— James Wallace (@jmswallace) June 16, 2014
Posted onJune 16, 2014
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The Guardian. 2014. Do the new anonymous social media apps encourage us to overshare?. The Guardian. 7 June 2014. [Online] Available at:http://www.theguardian.com/technology/2014/jun/07/anonymous-social-media-apps-encourage-overshare [Accessed: 10 June 2014]
Having just read The History of Sexuality: Volume 1 I was struck by the way in which Foucault talks about the way that people in the nineteenth century were compelled to talk about sexuality as a way to contribute to discourse on the body. It’s interesting that, it seems to me, with social media there is no longer a need to compel people to talk, they seem desperate to contribute and define themselves through their discourse.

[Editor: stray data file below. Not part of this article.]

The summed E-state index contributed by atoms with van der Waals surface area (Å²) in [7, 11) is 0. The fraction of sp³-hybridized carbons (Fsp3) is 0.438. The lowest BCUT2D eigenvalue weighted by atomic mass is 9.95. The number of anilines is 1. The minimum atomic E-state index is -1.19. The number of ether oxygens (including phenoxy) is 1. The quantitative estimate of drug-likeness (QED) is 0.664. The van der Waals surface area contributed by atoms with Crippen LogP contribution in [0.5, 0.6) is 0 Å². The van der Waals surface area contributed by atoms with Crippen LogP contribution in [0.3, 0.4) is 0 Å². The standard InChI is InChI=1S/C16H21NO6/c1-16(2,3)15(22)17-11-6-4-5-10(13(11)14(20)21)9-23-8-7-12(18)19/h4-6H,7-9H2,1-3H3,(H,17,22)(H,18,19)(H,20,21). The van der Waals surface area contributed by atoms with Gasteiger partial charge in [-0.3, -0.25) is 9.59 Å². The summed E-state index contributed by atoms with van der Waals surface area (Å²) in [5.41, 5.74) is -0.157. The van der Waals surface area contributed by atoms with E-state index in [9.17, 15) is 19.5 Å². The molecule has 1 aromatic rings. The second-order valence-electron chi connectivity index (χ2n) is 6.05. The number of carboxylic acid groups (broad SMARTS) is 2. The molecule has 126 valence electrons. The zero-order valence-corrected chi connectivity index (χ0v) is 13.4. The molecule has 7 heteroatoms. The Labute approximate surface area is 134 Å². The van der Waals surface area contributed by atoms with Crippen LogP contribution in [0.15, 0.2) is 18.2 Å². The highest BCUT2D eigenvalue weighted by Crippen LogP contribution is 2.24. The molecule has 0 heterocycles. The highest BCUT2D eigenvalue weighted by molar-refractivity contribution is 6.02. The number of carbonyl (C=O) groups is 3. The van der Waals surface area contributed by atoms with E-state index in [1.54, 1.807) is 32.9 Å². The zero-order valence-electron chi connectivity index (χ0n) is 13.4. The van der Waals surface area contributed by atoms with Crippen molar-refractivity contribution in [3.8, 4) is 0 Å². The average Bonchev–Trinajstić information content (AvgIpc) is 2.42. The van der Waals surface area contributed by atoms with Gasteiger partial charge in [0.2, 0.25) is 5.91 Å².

The Guardian. 2014. Academics Anonymous: so many PhD students, so few jobs. The Guardian. 23 May 2014. [Online] Available at: http://www.theguardian.com/higher-education-network/blog/2014/may/23/so-many-phd-students-so-few-jobs [Accessed: 6 June 2014]
“[T]ruth is not by nature free … its production is thoroughly imbued with relations of power. The confession is an example of this.
[The has been] [a]n immense labor to which the West has submitted generations in order to produce … men’s subjection: their constitution as subjects in both sense of the word.”
Foucault, M. 1978. The History of Sexuality – Volume 1: An Introduction. New York: Vintage Books
Afonso, A. 2013. How Academia Resembles a Drug Gang. The Impact of Social Sciences [Online]. 11 December 2013. Available at: http://blogs.lse.ac.uk/impactofsocialsciences/2013/12/11/how-academia-resembles-a-drug-gang/ [Accessed: 6 June 2014].
The Economist. 2010. Why Doing a PhD is Often a Waste of Time. The Economist. 16 December 2010. [Online] Available at: http://www.economist.com/node/17723223 [Accessed: 6 June 2014]